"The female advantage in verbal memory may allow women to maintain normal cognitive function for longer as the disease progresses," said study author Erin Sundermann of Albert Einstein College of Medicine. "And that female advantage may help to mask a true mild cognitive impairment diagnosis in women."
"The finding may be due to the fact that the cognitive tests used are less sensitive to early decline in women and may miss the earliest stages of deterioration," said Mount Sinai Professor Mary Sano, who wrote an accompanying editorial
for the study.
For reasons science doesn't fully understand, women traditionally perform better than men on verbal memory tests. But this study looked at whether that gender difference might be affecting how early a woman is diagnosed with memory loss — and therefore treated.
"Early diagnosis offers better planning opportunities, allows a patient to make choices for themselves while they can, and can put support systems in place earlier," said Sano, who directs Mount Sinai's Alzheimer's Disease Research Center. "That is also the best point at which to target current, as well as experimental, therapeutics."
That's critically important, added Sundermann, because "these interventions seem to be most effective when given at earlier stages of impairment. Thus, the currently available drugs may stand a better chance of slowing progression in women if we can diagnose women at an earlier disease state."
The study looked at 235 patients with an Alzheimer's or dementia diagnosis and compared them to 694 patients with mild cognitive impairment and 379 healthy participants, analyzing both their test results and the size of their hippocampus. The hippocampus is the organ in the brain most responsible for memory; in Alzheimer's it shrinks as the disease progresses.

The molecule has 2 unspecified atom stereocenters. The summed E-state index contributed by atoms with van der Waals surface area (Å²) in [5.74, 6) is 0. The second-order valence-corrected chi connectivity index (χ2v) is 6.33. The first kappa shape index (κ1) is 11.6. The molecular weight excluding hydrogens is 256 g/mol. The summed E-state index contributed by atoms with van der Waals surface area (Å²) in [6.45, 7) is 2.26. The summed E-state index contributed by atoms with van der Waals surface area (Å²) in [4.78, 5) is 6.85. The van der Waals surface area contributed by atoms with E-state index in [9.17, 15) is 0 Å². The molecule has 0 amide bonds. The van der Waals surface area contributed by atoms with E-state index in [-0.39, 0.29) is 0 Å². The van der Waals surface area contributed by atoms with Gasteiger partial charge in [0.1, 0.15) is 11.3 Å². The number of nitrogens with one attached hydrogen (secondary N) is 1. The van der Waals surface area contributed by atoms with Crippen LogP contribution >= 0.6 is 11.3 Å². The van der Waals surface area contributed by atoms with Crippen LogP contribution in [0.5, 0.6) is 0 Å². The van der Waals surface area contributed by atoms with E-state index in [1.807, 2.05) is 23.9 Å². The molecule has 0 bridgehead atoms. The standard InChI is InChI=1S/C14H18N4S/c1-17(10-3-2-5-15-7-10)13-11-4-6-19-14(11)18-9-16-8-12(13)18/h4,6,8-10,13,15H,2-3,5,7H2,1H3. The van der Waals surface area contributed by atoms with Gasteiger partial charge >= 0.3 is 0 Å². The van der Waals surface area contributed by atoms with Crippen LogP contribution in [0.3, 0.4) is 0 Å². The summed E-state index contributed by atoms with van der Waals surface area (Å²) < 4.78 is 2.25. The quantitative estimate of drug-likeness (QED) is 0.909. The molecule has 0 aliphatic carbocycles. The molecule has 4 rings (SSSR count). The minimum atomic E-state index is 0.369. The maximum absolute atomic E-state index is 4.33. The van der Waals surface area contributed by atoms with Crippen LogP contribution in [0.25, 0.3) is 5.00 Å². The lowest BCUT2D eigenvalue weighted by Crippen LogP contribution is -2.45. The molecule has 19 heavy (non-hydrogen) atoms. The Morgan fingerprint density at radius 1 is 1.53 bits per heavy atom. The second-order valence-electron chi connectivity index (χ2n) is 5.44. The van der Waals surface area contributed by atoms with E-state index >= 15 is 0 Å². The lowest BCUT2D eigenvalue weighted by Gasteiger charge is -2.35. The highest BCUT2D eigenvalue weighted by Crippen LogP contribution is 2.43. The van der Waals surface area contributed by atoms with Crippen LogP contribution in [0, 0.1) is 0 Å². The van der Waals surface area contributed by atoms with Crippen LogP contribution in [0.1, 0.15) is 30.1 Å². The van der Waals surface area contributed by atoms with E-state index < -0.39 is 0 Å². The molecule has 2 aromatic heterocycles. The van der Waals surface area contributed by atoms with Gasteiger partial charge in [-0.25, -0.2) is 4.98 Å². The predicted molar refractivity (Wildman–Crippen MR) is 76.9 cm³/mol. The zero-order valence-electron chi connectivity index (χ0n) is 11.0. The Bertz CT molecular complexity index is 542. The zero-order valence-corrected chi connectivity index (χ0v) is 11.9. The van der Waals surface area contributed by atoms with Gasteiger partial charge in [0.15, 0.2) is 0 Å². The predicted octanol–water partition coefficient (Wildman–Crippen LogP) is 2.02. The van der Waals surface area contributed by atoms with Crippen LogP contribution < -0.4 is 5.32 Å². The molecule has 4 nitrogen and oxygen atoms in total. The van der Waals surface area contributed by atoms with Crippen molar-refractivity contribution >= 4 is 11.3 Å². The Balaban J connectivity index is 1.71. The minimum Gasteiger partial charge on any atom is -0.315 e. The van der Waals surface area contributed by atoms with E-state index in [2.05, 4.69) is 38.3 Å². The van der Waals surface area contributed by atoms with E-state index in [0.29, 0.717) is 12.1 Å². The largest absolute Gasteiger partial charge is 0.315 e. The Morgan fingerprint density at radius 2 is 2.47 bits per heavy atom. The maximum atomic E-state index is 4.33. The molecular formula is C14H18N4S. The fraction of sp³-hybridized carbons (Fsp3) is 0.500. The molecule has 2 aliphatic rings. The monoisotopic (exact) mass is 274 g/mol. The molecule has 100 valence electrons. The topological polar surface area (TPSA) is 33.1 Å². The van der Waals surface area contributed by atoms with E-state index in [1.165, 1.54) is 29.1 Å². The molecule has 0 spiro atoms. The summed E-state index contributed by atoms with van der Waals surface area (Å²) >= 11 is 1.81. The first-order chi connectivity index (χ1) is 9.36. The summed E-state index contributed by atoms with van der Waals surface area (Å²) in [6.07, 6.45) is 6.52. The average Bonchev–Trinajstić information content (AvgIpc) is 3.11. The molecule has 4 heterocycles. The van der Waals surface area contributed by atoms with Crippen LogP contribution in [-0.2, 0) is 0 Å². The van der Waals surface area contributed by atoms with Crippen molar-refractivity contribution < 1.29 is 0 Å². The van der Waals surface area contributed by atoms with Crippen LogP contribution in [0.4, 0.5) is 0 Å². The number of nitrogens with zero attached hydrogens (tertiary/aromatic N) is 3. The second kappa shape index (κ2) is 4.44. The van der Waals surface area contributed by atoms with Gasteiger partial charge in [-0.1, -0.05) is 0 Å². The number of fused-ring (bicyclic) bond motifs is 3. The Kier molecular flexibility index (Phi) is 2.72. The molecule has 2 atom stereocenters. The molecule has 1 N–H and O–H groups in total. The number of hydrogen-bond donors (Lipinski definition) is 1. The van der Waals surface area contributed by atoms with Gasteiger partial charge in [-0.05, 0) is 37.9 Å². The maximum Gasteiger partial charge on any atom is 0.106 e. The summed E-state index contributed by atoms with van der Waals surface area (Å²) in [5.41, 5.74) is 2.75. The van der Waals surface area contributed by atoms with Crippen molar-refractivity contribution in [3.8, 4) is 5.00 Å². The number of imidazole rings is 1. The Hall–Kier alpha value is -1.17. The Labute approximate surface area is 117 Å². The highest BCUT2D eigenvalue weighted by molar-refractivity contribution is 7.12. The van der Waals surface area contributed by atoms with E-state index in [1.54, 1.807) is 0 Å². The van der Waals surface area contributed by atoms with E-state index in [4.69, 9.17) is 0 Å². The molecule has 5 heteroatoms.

Not only did women outperform men overall on verbal memory, they continued to do so when their hippocampus was shrunken. Most important, by the time women showed signs of memory impairment, the size of their hippocampus was significantly smaller than a man's. Sundermann believes that might lead to a worse prognosis for women than men.
"Our overarching theory is that once cognitive decline begins, it will occur more rapidly in women compared to men because the disease is more advanced at that point," said Sundermann. "In order to more definitively test this, we need to track individuals' verbal memory performance and brain size across time from the disease stage of normal, to Alzheimer's-type dementia."
While further research is underway, say the authors, there are important changes that could be made to today's diagnostic tools.
"I think we need to rethink our screening and assessment tools to be sure they are equally sensitive to men and women," said Sano. "Better tests could be more sensitive memory tests or other cognitive tests that are more difficult."
"Alternately, in women it might be particularly important to consider self-reported cognitive change, which may precede the change in formal testing," added Sano.